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Brexit round-up – 10/01/20

Welcome to this, our latest Brexit round-up. Each week we provide a succinct round-up of the latest news surrounding the Brexit process, so you can keep abreast of the issues which are likely to affect your organisation.

Australia rules out visa-free travel deal post-Brexit

Australia’s trade minister, Simon Birmingham, has ruled out a post-Brexit trade deal involving visa-free travel and work arrangements with the UK. Currently Australians can visit the UK for less than six months without a visa but British tourists need one to enter Australia. UK international trade secretary, Liz Truss, suggested in September that there would be a deal to allow British citizens to live and work in the country visa-free however Mr Birmingham said he “can’t imagine full and unfettered free movement” would be on the table during negotiations however he said he expected possible tweaks to existing immigration rules to allow “more flexibility.”

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Trade deal by the end of 2020 “impossible” says von der Leyen

Once the UK leaves the EU on 31 January it will enter into an 11 month transition period in which time the UK and the EU will begin talks on their future economic relationship. European Commission president, Ursula von der Leyen, has warned that it would be “impossible” to reach a comprehensive trade deal by the end of 2020 but if the deadline was not extended it was not a case of “all or nothing”. Adding that without an extension of the transition period beyond 2020 “you cannot expect to agree every single aspect of our new partnership”. Boris Johnson, on the other hand, has insisted a deal is possible by December 2020 and has said that the negotiation process would not be extended.

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MPs approve Withdrawal Agreement Bill

After the Withdrawal Agreement Bill passed its first stage in late December, it entered the second stage of the parliamentary process known as the committee stage this week whereby it was analysed in detail for 3 days by MPs.  MPs have now given their final backing to the bill voting 330 (all of which were Conservative) to 231 in favour and it will now pass to the House of Lords for further scrutiny next week.  If peers choose to amend it then it will come back before the MPs in the House of Commons.  The latest vote gives approval to the 11-month transition period after 31 January, in which the UK will cease to be an EU member but will continue to follow its rules and contribute to its budget.  Brexit Secretary Steve Barclay said he is “confident” the UK will be able to negotiate a trade deal with the EU by the end of the year in line with the transition period, however the timescale is being criticised as being too tight.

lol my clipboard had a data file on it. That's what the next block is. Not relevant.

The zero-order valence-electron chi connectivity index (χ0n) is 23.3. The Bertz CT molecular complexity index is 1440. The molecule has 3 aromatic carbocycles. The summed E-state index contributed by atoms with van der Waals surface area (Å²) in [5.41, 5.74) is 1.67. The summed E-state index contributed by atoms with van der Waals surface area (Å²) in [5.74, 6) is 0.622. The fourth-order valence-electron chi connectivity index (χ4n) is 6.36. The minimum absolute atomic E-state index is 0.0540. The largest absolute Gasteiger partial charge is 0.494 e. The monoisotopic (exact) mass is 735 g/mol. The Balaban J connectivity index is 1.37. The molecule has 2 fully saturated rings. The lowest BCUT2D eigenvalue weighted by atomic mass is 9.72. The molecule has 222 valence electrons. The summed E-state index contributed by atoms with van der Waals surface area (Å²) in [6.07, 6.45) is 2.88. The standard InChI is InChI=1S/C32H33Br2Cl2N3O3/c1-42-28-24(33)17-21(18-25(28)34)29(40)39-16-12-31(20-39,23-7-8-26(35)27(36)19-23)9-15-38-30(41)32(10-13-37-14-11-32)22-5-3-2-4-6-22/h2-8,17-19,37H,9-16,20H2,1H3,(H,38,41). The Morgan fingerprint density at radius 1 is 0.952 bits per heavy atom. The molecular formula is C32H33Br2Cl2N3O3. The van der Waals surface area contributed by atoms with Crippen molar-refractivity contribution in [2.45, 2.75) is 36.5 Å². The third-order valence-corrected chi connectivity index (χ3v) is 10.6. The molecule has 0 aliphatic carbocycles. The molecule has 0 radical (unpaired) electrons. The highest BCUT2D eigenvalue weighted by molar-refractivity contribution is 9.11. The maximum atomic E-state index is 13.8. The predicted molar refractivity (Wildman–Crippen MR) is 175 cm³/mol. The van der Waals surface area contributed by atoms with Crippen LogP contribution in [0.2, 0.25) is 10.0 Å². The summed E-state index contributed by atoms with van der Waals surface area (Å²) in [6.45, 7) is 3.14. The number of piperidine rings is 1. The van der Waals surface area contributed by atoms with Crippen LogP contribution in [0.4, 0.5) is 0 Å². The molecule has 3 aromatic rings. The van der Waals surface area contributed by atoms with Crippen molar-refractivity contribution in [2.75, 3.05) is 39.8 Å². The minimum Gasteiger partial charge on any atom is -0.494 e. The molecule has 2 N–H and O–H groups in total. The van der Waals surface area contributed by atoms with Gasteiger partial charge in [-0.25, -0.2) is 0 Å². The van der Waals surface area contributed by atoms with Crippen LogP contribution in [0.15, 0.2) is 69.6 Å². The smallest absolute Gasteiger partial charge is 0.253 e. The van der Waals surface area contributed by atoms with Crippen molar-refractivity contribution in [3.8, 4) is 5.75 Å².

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If you have any questions about any of the issues which are raised, or would like to discuss your own organisation’s options in the lead-up to Brexit, please do not hesitate to get in touch.

Please note that this briefing is designed to be informative, not advisory and represents our understanding of English law and practice as at the date indicated. We would always recommend that you should seek specific guidance on any particular legal issue.

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